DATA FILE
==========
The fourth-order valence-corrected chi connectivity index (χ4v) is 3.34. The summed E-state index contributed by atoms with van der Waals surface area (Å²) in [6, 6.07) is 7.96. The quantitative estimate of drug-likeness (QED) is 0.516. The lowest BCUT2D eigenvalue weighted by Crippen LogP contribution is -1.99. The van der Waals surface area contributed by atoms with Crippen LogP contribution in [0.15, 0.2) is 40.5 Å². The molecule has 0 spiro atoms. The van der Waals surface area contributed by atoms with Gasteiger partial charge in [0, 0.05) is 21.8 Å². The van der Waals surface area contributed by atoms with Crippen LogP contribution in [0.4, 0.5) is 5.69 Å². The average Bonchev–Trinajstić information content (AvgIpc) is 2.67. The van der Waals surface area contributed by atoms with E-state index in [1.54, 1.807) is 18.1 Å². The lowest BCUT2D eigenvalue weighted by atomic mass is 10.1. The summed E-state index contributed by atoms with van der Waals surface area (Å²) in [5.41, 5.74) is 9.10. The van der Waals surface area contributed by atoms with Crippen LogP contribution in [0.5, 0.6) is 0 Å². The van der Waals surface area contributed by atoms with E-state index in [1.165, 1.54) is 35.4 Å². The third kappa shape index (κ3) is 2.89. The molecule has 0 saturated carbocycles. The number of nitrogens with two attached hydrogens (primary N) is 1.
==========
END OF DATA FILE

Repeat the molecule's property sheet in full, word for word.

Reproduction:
The fourth-order valence-corrected chi connectivity index (χ4v) is 3.34. The summed E-state index contributed by atoms with van der Waals surface area (Å²) in [6, 6.07) is 7.96. The quantitative estimate of drug-likeness (QED) is 0.516. The lowest BCUT2D eigenvalue weighted by Crippen LogP contribution is -1.99. The van der Waals surface area contributed by atoms with Crippen LogP contribution in [0.15, 0.2) is 40.5 Å². The molecule has 0 spiro atoms. The van der Waals surface area contributed by atoms with Gasteiger partial charge in [0, 0.05) is 21.8 Å². The van der Waals surface area contributed by atoms with Crippen LogP contribution in [0.4, 0.5) is 5.69 Å². The average Bonchev–Trinajstić information content (AvgIpc) is 2.67. The van der Waals surface area contributed by atoms with E-state index in [1.54, 1.807) is 18.1 Å². The lowest BCUT2D eigenvalue weighted by atomic mass is 10.1. The summed E-state index contributed by atoms with van der Waals surface area (Å²) in [5.41, 5.74) is 9.10. The van der Waals surface area contributed by atoms with Crippen LogP contribution in [0.5, 0.6) is 0 Å². The van der Waals surface area contributed by atoms with E-state index in [1.165, 1.54) is 35.4 Å². The third kappa shape index (κ3) is 2.89. The molecule has 0 saturated carbocycles. The number of nitrogens with two attached hydrogens (primary N) is 1.